Hood River County, Oregon | Water Protection

Image by Bonnie Moreland via Flickr (CC0 1.0)

For nearly a decade, Nestlé Waters has attempted to extract and bottle water from the publicly-owned Oxbow Springs in Hood River County, Oregon. The people of Hood River County defended their water by bringing together small businesses, farmers and orchardists, native people, and others to stop Nestlé. They formed a group called Local Water Alliance. The group then put together a ballot initiative that would permanently limit the amount of water that could be bottled in the county. On Tuesday, May 17, 2016, the 22,000 citizens of Hood River County passed the ballot initiative with an impressive 68 percent of the vote.

The initiative, pushed forward by a coalition of disparate actors, amends Hood River County’s Charter by prohibiting commercial bottled water production in Hood River County. The Water Protection Measure (Measure 14-55) is a common-sense way to protect the local water supply for use by local families, farms, and fisheries. The Water Protection Measure will stop the production of roughly 750 million plastic bottles annually. That’s an elimination of 6 percent of water bottle consumption in the United States. It also sets an important precedent for water protection across the U.S., and it builds the strength of an ever-growing movement of concerned people fighting water privatization all over the world.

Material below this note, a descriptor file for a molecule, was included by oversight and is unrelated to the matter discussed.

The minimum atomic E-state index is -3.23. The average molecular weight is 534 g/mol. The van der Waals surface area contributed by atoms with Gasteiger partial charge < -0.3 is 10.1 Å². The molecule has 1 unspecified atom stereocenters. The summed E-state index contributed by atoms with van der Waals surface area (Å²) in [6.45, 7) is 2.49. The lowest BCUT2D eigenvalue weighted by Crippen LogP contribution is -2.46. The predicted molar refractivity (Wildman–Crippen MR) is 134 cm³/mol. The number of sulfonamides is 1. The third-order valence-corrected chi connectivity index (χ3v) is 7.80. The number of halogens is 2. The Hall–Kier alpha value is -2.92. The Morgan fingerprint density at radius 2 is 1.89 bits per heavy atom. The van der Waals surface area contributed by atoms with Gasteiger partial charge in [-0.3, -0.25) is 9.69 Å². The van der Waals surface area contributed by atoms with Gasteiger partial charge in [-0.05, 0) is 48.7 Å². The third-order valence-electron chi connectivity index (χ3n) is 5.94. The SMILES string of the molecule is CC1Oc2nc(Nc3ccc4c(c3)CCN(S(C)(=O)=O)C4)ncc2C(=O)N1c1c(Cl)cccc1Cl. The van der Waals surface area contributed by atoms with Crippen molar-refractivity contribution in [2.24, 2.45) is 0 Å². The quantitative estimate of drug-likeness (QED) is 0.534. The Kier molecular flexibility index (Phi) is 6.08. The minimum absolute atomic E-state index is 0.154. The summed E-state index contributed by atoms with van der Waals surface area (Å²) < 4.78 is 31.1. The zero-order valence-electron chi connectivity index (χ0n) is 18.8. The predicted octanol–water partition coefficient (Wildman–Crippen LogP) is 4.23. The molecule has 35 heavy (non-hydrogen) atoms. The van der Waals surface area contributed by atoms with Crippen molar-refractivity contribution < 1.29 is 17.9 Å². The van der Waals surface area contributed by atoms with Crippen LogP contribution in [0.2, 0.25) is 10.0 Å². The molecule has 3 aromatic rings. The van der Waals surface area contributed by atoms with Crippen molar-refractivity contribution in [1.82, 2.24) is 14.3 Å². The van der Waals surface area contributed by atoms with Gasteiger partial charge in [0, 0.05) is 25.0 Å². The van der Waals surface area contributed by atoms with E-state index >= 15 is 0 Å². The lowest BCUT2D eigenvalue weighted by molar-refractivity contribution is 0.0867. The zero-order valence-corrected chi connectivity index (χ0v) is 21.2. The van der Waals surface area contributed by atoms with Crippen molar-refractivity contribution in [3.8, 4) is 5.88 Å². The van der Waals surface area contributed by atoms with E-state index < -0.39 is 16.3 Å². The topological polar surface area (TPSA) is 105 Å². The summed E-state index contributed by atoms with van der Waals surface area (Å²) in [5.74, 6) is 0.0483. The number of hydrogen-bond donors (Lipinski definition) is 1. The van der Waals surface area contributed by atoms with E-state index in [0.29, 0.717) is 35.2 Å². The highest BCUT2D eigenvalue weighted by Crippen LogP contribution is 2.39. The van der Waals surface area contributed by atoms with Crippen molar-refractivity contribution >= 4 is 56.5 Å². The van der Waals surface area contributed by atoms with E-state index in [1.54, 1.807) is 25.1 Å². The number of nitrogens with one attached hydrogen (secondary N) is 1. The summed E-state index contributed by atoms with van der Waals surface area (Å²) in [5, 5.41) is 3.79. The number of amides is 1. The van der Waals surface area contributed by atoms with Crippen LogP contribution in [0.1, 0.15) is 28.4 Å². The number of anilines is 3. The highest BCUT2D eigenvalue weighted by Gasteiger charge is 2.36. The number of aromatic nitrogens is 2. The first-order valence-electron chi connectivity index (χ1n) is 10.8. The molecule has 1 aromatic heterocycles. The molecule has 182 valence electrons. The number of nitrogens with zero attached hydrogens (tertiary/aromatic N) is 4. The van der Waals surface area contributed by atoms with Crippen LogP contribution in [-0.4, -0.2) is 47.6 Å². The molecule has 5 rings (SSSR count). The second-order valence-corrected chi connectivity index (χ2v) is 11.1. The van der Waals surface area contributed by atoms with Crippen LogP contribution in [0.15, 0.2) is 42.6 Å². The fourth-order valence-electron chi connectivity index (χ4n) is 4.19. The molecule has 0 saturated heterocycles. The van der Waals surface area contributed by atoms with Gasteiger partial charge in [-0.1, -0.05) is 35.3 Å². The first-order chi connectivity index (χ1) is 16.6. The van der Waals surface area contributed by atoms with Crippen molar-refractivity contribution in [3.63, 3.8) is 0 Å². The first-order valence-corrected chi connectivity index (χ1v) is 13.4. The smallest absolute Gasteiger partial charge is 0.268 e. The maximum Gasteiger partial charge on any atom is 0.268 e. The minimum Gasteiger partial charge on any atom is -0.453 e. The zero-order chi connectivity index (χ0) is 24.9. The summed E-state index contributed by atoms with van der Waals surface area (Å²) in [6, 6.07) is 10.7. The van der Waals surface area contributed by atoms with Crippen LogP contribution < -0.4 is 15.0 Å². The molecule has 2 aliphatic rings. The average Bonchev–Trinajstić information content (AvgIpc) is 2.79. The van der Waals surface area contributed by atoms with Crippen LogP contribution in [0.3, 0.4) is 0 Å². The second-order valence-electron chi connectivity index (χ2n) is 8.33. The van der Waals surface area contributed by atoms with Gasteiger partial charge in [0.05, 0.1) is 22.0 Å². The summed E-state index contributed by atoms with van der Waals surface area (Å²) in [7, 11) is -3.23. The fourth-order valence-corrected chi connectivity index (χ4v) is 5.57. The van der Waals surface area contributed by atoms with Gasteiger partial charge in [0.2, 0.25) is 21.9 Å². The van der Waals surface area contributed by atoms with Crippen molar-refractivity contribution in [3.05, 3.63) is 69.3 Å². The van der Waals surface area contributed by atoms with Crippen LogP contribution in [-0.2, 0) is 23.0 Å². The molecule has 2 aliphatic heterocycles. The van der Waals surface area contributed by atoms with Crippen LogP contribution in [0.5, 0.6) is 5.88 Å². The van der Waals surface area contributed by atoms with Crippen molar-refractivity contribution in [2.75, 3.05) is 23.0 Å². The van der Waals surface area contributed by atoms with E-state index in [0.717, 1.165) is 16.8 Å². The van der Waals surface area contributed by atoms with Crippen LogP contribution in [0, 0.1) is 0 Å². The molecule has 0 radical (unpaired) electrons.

The Story of Stuff community made a huge difference by supporting the creation of an online campaign video, Our Water, Our Future. The Story of Stuff Project is shifting the balance of power by bringing to light the stories of heroic citizens who are taking on Nestlé around the world. Following the passage of the county ordinance, the city of Cascade Locks challenged it claiming that city rights supersede county measures.

View the full policy here.

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Emily Skeehan

ABOUT THE AUTHOR

Emily Skeehan |

Emily E. Skeehan is currently living in Tokyo, Japan and is a Sharing Cities Policy Analyst Fellow. She completed a one-year John A. Knauss Marine Policy Fellowship working for the


Things I share: Ideas and best practices on environmental policy and sustainability as well as stories on climate change adaptation and other challenges facing cities around the world.
Michael O’Heaney

ABOUT THE AUTHOR

Emily Skeehan |

Emily E. Skeehan is currently living in Tokyo, Japan and is a Sharing Cities Policy Analyst Fellow. She completed a one-year John A. Knauss Marine Policy Fellowship working for the


Things I share: Ideas and best practices on environmental policy and sustainability as well as stories on climate change adaptation and other challenges facing cities around the world.

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